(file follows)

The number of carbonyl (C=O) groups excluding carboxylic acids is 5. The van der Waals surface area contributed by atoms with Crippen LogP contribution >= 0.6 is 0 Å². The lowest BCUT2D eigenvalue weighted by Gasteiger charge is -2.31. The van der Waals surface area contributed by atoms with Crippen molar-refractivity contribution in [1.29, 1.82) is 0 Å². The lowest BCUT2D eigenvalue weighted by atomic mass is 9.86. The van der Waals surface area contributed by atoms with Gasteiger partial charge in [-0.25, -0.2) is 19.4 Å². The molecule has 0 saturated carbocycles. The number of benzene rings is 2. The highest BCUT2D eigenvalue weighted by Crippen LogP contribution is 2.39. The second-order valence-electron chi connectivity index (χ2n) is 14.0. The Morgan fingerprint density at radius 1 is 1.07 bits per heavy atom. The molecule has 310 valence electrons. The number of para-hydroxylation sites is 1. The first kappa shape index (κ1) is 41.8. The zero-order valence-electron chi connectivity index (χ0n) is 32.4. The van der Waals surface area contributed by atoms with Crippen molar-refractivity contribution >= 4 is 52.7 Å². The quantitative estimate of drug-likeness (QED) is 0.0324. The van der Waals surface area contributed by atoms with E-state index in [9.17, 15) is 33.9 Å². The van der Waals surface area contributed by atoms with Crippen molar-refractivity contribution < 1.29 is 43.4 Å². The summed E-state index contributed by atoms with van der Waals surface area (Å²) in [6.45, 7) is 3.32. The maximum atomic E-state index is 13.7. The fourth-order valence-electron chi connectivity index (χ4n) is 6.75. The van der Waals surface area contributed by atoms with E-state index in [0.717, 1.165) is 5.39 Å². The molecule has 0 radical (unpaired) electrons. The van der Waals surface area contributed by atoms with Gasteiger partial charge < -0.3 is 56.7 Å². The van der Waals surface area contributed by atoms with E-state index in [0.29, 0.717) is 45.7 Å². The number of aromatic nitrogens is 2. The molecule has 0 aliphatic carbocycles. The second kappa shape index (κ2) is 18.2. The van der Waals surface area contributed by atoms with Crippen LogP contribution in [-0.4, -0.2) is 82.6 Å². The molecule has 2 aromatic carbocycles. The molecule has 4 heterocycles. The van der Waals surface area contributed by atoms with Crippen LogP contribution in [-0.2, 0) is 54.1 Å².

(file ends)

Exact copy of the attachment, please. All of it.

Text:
The number of carbonyl (C=O) groups excluding carboxylic acids is 5. The van der Waals surface area contributed by atoms with Crippen LogP contribution >= 0.6 is 0 Å². The lowest BCUT2D eigenvalue weighted by Gasteiger charge is -2.31. The van der Waals surface area contributed by atoms with Crippen molar-refractivity contribution in [1.29, 1.82) is 0 Å². The lowest BCUT2D eigenvalue weighted by atomic mass is 9.86. The van der Waals surface area contributed by atoms with Gasteiger partial charge in [-0.25, -0.2) is 19.4 Å². The molecule has 0 saturated carbocycles. The number of benzene rings is 2. The highest BCUT2D eigenvalue weighted by Crippen LogP contribution is 2.39. The second-order valence-electron chi connectivity index (χ2n) is 14.0. The Morgan fingerprint density at radius 1 is 1.07 bits per heavy atom. The molecule has 310 valence electrons. The number of para-hydroxylation sites is 1. The first kappa shape index (κ1) is 41.8. The zero-order valence-electron chi connectivity index (χ0n) is 32.4. The van der Waals surface area contributed by atoms with Crippen molar-refractivity contribution >= 4 is 52.7 Å². The quantitative estimate of drug-likeness (QED) is 0.0324. The van der Waals surface area contributed by atoms with E-state index in [9.17, 15) is 33.9 Å². The van der Waals surface area contributed by atoms with Crippen molar-refractivity contribution < 1.29 is 43.4 Å². The summed E-state index contributed by atoms with van der Waals surface area (Å²) in [6.45, 7) is 3.32. The maximum atomic E-state index is 13.7. The fourth-order valence-electron chi connectivity index (χ4n) is 6.75. The van der Waals surface area contributed by atoms with E-state index in [0.717, 1.165) is 5.39 Å². The molecule has 0 radical (unpaired) electrons. The van der Waals surface area contributed by atoms with Gasteiger partial charge < -0.3 is 56.7 Å². The van der Waals surface area contributed by atoms with E-state index in [0.29, 0.717) is 45.7 Å². The number of aromatic nitrogens is 2. The molecule has 0 aliphatic carbocycles. The second kappa shape index (κ2) is 18.2. The van der Waals surface area contributed by atoms with Crippen LogP contribution in [-0.4, -0.2) is 82.6 Å². The molecule has 2 aromatic carbocycles. The molecule has 4 heterocycles. The van der Waals surface area contributed by atoms with Crippen LogP contribution in [-0.2, 0) is 54.1 Å².